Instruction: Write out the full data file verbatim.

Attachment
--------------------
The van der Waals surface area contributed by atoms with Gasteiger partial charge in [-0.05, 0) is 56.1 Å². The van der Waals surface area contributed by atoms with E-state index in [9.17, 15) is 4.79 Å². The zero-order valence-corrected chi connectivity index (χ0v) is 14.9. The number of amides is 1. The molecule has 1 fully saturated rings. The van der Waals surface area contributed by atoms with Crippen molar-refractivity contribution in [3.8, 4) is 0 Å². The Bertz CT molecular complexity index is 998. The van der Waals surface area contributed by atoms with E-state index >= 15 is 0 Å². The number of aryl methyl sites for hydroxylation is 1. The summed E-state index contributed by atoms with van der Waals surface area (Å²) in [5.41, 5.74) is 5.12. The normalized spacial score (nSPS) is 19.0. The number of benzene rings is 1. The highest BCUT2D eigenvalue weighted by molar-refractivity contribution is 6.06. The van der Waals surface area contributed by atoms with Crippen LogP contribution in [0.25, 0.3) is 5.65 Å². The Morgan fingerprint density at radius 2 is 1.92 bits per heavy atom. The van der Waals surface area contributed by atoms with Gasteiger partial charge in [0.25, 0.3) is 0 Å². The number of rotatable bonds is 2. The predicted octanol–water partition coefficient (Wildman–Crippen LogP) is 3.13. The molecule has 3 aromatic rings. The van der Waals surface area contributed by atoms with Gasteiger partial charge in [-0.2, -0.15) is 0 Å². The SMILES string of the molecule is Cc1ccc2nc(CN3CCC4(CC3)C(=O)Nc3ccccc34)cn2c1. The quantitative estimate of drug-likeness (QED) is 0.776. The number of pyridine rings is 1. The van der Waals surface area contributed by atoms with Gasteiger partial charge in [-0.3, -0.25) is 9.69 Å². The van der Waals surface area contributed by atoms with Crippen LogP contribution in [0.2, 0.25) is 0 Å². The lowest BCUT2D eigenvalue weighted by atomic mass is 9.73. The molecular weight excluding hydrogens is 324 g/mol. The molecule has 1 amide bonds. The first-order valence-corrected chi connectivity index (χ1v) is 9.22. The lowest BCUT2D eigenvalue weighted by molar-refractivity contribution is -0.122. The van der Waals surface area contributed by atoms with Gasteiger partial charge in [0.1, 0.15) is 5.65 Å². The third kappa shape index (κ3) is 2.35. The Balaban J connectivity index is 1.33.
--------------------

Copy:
The van der Waals surface area contributed by atoms with Gasteiger partial charge in [-0.05, 0) is 56.1 Å². The van der Waals surface area contributed by atoms with E-state index in [9.17, 15) is 4.79 Å². The zero-order valence-corrected chi connectivity index (χ0v) is 14.9. The number of amides is 1. The molecule has 1 fully saturated rings. The van der Waals surface area contributed by atoms with Crippen molar-refractivity contribution in [3.8, 4) is 0 Å². The Bertz CT molecular complexity index is 998. The van der Waals surface area contributed by atoms with E-state index >= 15 is 0 Å². The number of aryl methyl sites for hydroxylation is 1. The summed E-state index contributed by atoms with van der Waals surface area (Å²) in [5.41, 5.74) is 5.12. The normalized spacial score (nSPS) is 19.0. The number of benzene rings is 1. The highest BCUT2D eigenvalue weighted by molar-refractivity contribution is 6.06. The van der Waals surface area contributed by atoms with Crippen LogP contribution in [0.25, 0.3) is 5.65 Å². The Morgan fingerprint density at radius 2 is 1.92 bits per heavy atom. The van der Waals surface area contributed by atoms with Gasteiger partial charge in [0.25, 0.3) is 0 Å². The number of rotatable bonds is 2. The predicted octanol–water partition coefficient (Wildman–Crippen LogP) is 3.13. The molecule has 3 aromatic rings. The van der Waals surface area contributed by atoms with Gasteiger partial charge in [-0.2, -0.15) is 0 Å². The SMILES string of the molecule is Cc1ccc2nc(CN3CCC4(CC3)C(=O)Nc3ccccc34)cn2c1. The quantitative estimate of drug-likeness (QED) is 0.776. The number of pyridine rings is 1. The van der Waals surface area contributed by atoms with Gasteiger partial charge in [-0.3, -0.25) is 9.69 Å². The van der Waals surface area contributed by atoms with Crippen LogP contribution in [0.2, 0.25) is 0 Å². The lowest BCUT2D eigenvalue weighted by atomic mass is 9.73. The molecular weight excluding hydrogens is 324 g/mol. The molecule has 1 amide bonds. The first-order valence-corrected chi connectivity index (χ1v) is 9.22. The lowest BCUT2D eigenvalue weighted by molar-refractivity contribution is -0.122. The van der Waals surface area contributed by atoms with Gasteiger partial charge in [0.1, 0.15) is 5.65 Å². The third kappa shape index (κ3) is 2.35. The Balaban J connectivity index is 1.33.